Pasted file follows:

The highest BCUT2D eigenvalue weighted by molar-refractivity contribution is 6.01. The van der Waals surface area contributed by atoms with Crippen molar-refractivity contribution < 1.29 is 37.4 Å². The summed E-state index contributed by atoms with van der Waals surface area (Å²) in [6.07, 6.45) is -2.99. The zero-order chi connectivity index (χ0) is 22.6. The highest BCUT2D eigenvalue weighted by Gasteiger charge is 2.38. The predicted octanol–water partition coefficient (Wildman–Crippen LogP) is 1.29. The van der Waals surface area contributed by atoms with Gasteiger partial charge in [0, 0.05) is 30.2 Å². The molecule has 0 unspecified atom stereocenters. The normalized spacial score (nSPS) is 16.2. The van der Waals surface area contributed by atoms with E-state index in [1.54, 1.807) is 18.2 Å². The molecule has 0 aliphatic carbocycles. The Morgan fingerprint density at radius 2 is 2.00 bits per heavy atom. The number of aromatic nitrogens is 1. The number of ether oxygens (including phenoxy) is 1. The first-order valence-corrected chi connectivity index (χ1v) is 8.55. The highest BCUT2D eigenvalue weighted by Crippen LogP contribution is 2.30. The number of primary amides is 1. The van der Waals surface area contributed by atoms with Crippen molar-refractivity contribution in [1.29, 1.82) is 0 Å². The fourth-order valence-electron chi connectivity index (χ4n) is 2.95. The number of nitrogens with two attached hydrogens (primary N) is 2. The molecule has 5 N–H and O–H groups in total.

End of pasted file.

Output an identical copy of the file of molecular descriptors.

The highest BCUT2D eigenvalue weighted by molar-refractivity contribution is 6.01. The van der Waals surface area contributed by atoms with Crippen molar-refractivity contribution < 1.29 is 37.4 Å². The summed E-state index contributed by atoms with van der Waals surface area (Å²) in [6.07, 6.45) is -2.99. The zero-order chi connectivity index (χ0) is 22.6. The highest BCUT2D eigenvalue weighted by Gasteiger charge is 2.38. The predicted octanol–water partition coefficient (Wildman–Crippen LogP) is 1.29. The van der Waals surface area contributed by atoms with Gasteiger partial charge in [0, 0.05) is 30.2 Å². The molecule has 0 unspecified atom stereocenters. The normalized spacial score (nSPS) is 16.2. The van der Waals surface area contributed by atoms with E-state index in [1.54, 1.807) is 18.2 Å². The molecule has 0 aliphatic carbocycles. The Morgan fingerprint density at radius 2 is 2.00 bits per heavy atom. The number of aromatic nitrogens is 1. The number of ether oxygens (including phenoxy) is 1. The first-order valence-corrected chi connectivity index (χ1v) is 8.55. The highest BCUT2D eigenvalue weighted by Crippen LogP contribution is 2.30. The number of primary amides is 1. The van der Waals surface area contributed by atoms with Crippen molar-refractivity contribution in [1.29, 1.82) is 0 Å². The fourth-order valence-electron chi connectivity index (χ4n) is 2.95. The number of nitrogens with two attached hydrogens (primary N) is 2. The molecule has 5 N–H and O–H groups in total.